Continuing its celebration of “Women at the Summit” to mark 50 years of coeducation, Trinity College recently hosted “Stories from the Class of 1973,” a conversation featuring four members of the first four-year co-educational class. The April 25 discussion with alumnae Diane Brown ’73, P’03, Karen Fink Kupferberg ’73, P’07, Joyce Krinitsky ’73, M’76, and Patti Mantell-Broad ’73, P’06 centered around their decisions to attend to Trinity, the challenges of being among the first female students, and their reflections on this time of great change.
Several other members of the Class of 1973—both men and women—were also present and contributed to the discussion, which was lively, revealing, and representative of the first co-educational class at Trinity. Classmates who attended the gathering came from across New England, New York, and even Oregon, and enjoyed the chance to share laughter and stories from their time together on campus.
Brown began the discussion by talking about how her college experiences informed her career path. Serving as a board member of several institutions, Brown said that Trinity increased her confidence, as she is often the only woman in the room. “My four years at Trinity definitely impacted the past 50 years of my life, professional and personal,” Brown said. “When I decided to come to Trinity, there was no such thing as a ‘Trinity woman.’ When I went to work as a securities analyst at an insurance company after receiving an MBA, it was the same thing; I was the only woman. It served me well to already be familiar with that feeling,” she said.
Mantell-Broad agreed with Brown and explained that after Trinity, she became an educator and taught for 39 years at the Watkinson School in Hartford and at Simsbury High School. “Education has been a huge part of my life,” said Mantell-Broad, who also earned two master’s degrees. Mantell-Broad mentioned that although being a woman at Trinity was often difficult, many of her influential history professors helped both women and men succeed in the major. “I owe a lot to the History Department because they really helped me speak up, form critical thinking skills, and learn how to write well,” she said. Mantell-Broad later added that the coeducational experience of those first four years was challenging, as the culture of the college needed to be re-identified. “The times—’69 to ’73—were turbulent, watershed years in our country, and everything that happened, happened at Trinity as well; we all went through it and grew our voices from these experiences,” she said.
Krinitsky was a history major like Mantell-Broad and said her time at Trinity gave her a perspective that later informed her advocacy work. “Whether it was trying to organize and unionize teachers or whether it was my involvement with politics, it was not uncommon for me to be one of only one or two women in the room, or in the minority opinion,” Krinitsky said. “Subconsciously, I didn’t care because, as Diane [Brown] referenced, we already survived that for several years. I was not afraid to be the only person advocating for something. I always thought, ‘I’m going to sit at a table with the men… I did it in college, and I’ll do it again.’”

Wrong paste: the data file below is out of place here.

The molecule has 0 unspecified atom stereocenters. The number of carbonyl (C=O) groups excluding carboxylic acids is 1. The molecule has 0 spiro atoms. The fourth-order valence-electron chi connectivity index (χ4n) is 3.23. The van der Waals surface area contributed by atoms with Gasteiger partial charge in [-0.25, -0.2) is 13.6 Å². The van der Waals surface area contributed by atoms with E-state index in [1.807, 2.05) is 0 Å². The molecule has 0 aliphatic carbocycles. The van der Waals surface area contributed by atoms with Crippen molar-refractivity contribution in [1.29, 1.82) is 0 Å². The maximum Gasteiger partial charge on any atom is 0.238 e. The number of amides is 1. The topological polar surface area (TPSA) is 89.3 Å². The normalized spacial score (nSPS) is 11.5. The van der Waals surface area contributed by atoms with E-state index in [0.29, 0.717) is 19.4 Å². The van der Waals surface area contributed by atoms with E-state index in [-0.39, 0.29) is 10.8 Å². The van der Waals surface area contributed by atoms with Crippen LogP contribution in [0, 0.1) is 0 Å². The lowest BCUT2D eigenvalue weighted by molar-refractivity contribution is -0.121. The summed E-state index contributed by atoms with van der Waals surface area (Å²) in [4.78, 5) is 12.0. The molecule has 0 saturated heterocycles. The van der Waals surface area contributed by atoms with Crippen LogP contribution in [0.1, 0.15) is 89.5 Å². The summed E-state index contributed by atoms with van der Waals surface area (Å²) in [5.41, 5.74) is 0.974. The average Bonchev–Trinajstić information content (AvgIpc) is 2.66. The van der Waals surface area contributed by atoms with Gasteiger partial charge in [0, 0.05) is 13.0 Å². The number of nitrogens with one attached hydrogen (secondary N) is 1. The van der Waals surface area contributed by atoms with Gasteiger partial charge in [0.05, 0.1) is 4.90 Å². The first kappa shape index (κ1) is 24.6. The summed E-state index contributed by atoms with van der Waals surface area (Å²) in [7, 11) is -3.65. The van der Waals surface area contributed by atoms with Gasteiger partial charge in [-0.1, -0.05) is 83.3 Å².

Kupferberg, who was Trinity’s first female math major, said, “I did have some classes where they would ask me, ‘What’s the female point of view?’ It was tough taking on the responsibility of an entire gender. Like everyone else, Trinity prepared me well because I was so used to being the only female in the room.” In 1975, 44 years ago, at the age of 23, Kupferberg worked on Wall Street as a securities analyst for E. F. Hutton, and then spent four decades in senior executive positions in corporate America. She also was actively involved with profit and nonprofit organizations and served 12 years on the Board of Fellows at Trinity. “You need to get the audience’s attention and be persistent, and not give up,” Kupferberg said. She is now retired and enjoys spending more time with her grandchildren.
Former Trinity president and Professor of History, Emeritus, Borden W. Painter, Jr. ’58, H’95 attended the discussion and spoke about the changes at Trinity and in the world during the 1960s and 1970s. “While the decision to accept women was occurring, so was the change to an open curriculum. As people have already alluded to, it was a huge time of transition, and transitions are hard. We were accepting students of color, we were going co-ed, and the Vietnam War was taking place. My recollection is that I was in favor of going co-ed because we got rid of some of the not-so-smart men and took a lot of smart women, which was a very good move,” he said.
All of the speakers said that the change to coeducation at Trinity was positive and that the college would not have been as successful if it had not happened. Krinitsky said, “The reality is that the reason this college thrived is because it went coeducational and it got in on the ground floor of this movement. If you were to look back, schools who did not make that move slipped, and colleges who waited until it was too late did not thrive.”
Trinity is commemorating the 50th anniversary of coeducation at the college with a three-semester-long set of programming, special occasions, and content for the entire Trinity College community. The spring 2019 semester is focused on “Yesterday,” the fall 2019 semester will be focused on “Today,” and the spring 2020 semester will focus on “Tomorrow.” In addition to on-campus events, The Women’s Leadership Council will host a series of women and leadership events off-campus.
Watch a video of the event and see more photos below.